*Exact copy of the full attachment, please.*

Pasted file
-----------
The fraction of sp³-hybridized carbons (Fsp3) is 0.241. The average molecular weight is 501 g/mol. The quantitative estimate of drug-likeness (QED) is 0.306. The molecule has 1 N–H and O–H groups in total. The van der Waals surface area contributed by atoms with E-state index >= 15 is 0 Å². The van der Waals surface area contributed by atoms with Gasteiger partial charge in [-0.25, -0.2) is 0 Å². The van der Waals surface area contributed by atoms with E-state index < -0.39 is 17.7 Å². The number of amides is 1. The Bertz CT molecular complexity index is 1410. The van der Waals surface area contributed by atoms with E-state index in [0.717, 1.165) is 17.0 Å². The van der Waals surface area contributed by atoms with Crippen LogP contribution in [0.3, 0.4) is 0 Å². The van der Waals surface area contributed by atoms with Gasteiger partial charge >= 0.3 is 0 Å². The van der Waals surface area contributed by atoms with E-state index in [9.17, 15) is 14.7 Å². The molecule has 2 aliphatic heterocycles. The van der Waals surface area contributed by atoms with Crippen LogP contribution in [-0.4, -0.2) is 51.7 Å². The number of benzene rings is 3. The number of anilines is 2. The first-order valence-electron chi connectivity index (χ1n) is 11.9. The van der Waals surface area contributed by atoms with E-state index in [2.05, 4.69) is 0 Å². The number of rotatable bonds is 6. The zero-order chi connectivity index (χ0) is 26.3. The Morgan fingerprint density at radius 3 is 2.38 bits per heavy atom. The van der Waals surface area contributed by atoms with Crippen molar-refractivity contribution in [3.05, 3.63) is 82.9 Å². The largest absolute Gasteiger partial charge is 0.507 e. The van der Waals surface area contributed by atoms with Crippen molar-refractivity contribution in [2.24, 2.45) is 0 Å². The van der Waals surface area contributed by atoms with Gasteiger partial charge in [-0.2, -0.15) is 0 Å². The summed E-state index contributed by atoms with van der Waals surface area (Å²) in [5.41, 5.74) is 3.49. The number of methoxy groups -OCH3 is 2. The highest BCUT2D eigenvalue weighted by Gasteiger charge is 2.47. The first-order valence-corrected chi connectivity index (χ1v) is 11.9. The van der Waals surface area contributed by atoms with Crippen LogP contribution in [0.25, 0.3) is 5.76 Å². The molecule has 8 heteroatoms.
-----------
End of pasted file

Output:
The fraction of sp³-hybridized carbons (Fsp3) is 0.241. The average molecular weight is 501 g/mol. The quantitative estimate of drug-likeness (QED) is 0.306. The molecule has 1 N–H and O–H groups in total. The van der Waals surface area contributed by atoms with E-state index >= 15 is 0 Å². The van der Waals surface area contributed by atoms with Gasteiger partial charge in [-0.25, -0.2) is 0 Å². The van der Waals surface area contributed by atoms with E-state index < -0.39 is 17.7 Å². The number of amides is 1. The Bertz CT molecular complexity index is 1410. The van der Waals surface area contributed by atoms with E-state index in [0.717, 1.165) is 17.0 Å². The van der Waals surface area contributed by atoms with Crippen LogP contribution in [0.3, 0.4) is 0 Å². The van der Waals surface area contributed by atoms with Gasteiger partial charge >= 0.3 is 0 Å². The van der Waals surface area contributed by atoms with E-state index in [9.17, 15) is 14.7 Å². The molecule has 2 aliphatic heterocycles. The van der Waals surface area contributed by atoms with Crippen LogP contribution in [-0.4, -0.2) is 51.7 Å². The number of benzene rings is 3. The number of anilines is 2. The first-order valence-electron chi connectivity index (χ1n) is 11.9. The van der Waals surface area contributed by atoms with E-state index in [2.05, 4.69) is 0 Å². The number of rotatable bonds is 6. The zero-order chi connectivity index (χ0) is 26.3. The Morgan fingerprint density at radius 3 is 2.38 bits per heavy atom. The van der Waals surface area contributed by atoms with Crippen molar-refractivity contribution in [3.05, 3.63) is 82.9 Å². The largest absolute Gasteiger partial charge is 0.507 e. The van der Waals surface area contributed by atoms with Crippen molar-refractivity contribution in [2.24, 2.45) is 0 Å². The van der Waals surface area contributed by atoms with Gasteiger partial charge in [-0.2, -0.15) is 0 Å². The summed E-state index contributed by atoms with van der Waals surface area (Å²) in [5.41, 5.74) is 3.49. The number of methoxy groups -OCH3 is 2. The highest BCUT2D eigenvalue weighted by Gasteiger charge is 2.47. The first-order valence-corrected chi connectivity index (χ1v) is 11.9. The van der Waals surface area contributed by atoms with Crippen LogP contribution in [0.25, 0.3) is 5.76 Å². The molecule has 8 heteroatoms.